Initially it was not known what exactly caused the schism among the neumanns. Many experts analyzed the available data in order to explain the incident, giving rise to a number of competing theories. Many organizations, including several AI safety advocacy groups, called for on-site investigation of the Alpha Centauri system. This led to the launch of the Class R probes, a series of heavily weaponized and armored military-grade spacecraft, in 308. The Class R probes reported back in 365, having successfully arrived at Alpha Centauri. They discovered a thriving system-wide community of neumanns; clearly the aberrant machines had successfully established their own civilization in isolation from the Solar System. Acting on their own initiative, the Class R probes successfully penetrated the firewalls of two smaller factories, which evidently weren't expecting such an attack, in order to search for the exact cause of the failure. Soon after this, the local defense nodes determined the Class Rs to be a threat, mobilized, and overwhelmed the infiltrators.
The loss of Alpha Centauri bankrupted the consortium and severely reduced public enthusiasm for interstellar colonization - many similar projects that were in development at the time were defunded and canceled - but Project Frontier also played a vital role in raising concerns regarding the various risks associated with automated interstellar colonization, and provided invaluable information and experience for the next generation of colonization projects.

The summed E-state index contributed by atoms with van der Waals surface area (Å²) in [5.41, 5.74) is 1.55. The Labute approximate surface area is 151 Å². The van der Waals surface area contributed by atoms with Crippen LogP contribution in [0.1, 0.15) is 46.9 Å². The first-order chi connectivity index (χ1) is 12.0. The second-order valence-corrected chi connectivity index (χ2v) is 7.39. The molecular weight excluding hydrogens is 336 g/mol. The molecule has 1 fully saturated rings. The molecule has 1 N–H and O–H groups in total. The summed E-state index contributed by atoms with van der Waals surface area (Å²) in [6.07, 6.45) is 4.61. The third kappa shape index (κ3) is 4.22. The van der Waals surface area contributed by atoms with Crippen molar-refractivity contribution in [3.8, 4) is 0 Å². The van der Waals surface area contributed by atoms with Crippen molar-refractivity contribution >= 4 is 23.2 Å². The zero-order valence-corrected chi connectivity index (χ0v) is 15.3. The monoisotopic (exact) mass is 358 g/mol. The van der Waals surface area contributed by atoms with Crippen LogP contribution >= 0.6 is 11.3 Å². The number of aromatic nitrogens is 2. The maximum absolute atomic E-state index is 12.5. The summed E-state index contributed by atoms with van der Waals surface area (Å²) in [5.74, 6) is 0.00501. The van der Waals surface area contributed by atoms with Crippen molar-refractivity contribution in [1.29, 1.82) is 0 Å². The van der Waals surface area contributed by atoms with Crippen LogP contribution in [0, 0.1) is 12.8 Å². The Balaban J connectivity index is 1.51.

As the very first interstellar mission that involved slowing probes, Project Frontier developed a large number of cutting edge technologies.
Most intimately related to the nature of the project were the boostbeams - prior to Frontier, the most advanced boostbeam systems were either capable of accelerating multi-million-kilogram ships to interplanetary speeds, or kilogram-sized Starwisp probes to 0.07c. The boostbeam system that the Project Frontier probes demanded needed to be powerful enough to accelerate large probes and their payload up to interstellar-level speeds. The development of such a boostbeam system effectively marked a new era in interstellar spaceflight as the launch of probes capable of more than simply flying through the system became feasible. Some of the new technologies developed in the process also trickled down to existing interplanetary boostbeams, allowing faster missions to the further reaches of the Solar System as well as reducing the cost of travel, and speeding up the colonization and development of various destinations within the Solar System itself.
While not as spectacular as the boostbeams, the most important aspect of the probes was their ability to haul a miniaturized version of entire industries - the industrial seed - required to support the colonization effort. Fabricators were a brand new technology at the time, each one a gigantic masterpiece of human engineering. It was impractical to fit one inside a single probe, so the strategy was to distribute it among a number of probes, with some level of redundancy to prevent the loss of a single vessel from dooming the entire mission. This strategy was later adopted by many of the early interstellar probe missions, only becoming phased out as smaller and smaller fabricators became available.